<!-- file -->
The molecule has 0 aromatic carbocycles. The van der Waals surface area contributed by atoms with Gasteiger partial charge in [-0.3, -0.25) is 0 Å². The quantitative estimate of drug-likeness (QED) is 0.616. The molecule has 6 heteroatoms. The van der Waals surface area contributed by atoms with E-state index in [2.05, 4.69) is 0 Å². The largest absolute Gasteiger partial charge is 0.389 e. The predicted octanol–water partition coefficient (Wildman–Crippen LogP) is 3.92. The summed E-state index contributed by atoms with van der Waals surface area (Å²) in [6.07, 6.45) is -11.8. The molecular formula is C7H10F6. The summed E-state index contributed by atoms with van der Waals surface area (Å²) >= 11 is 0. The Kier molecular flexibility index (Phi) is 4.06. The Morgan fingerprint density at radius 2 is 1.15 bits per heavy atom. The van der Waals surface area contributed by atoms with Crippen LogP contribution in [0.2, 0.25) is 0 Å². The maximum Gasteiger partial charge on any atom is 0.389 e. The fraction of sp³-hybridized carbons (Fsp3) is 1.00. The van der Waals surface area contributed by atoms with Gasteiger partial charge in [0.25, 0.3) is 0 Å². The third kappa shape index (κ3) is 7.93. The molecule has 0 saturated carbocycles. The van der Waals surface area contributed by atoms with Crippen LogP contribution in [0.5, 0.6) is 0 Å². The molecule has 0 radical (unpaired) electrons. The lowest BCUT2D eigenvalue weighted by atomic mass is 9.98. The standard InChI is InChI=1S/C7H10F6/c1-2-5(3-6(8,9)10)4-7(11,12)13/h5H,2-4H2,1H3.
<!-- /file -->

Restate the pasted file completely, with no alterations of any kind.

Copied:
The molecule has 0 aromatic carbocycles. The van der Waals surface area contributed by atoms with Gasteiger partial charge in [-0.3, -0.25) is 0 Å². The quantitative estimate of drug-likeness (QED) is 0.616. The molecule has 6 heteroatoms. The van der Waals surface area contributed by atoms with E-state index in [2.05, 4.69) is 0 Å². The largest absolute Gasteiger partial charge is 0.389 e. The predicted octanol–water partition coefficient (Wildman–Crippen LogP) is 3.92. The summed E-state index contributed by atoms with van der Waals surface area (Å²) in [6.07, 6.45) is -11.8. The molecular formula is C7H10F6. The summed E-state index contributed by atoms with van der Waals surface area (Å²) >= 11 is 0. The Kier molecular flexibility index (Phi) is 4.06. The Morgan fingerprint density at radius 2 is 1.15 bits per heavy atom. The van der Waals surface area contributed by atoms with Crippen LogP contribution in [0.2, 0.25) is 0 Å². The maximum Gasteiger partial charge on any atom is 0.389 e. The fraction of sp³-hybridized carbons (Fsp3) is 1.00. The van der Waals surface area contributed by atoms with Gasteiger partial charge in [0.25, 0.3) is 0 Å². The third kappa shape index (κ3) is 7.93. The molecule has 0 saturated carbocycles. The van der Waals surface area contributed by atoms with Crippen LogP contribution in [0.5, 0.6) is 0 Å². The molecule has 0 radical (unpaired) electrons. The lowest BCUT2D eigenvalue weighted by atomic mass is 9.98. The standard InChI is InChI=1S/C7H10F6/c1-2-5(3-6(8,9)10)4-7(11,12)13/h5H,2-4H2,1H3.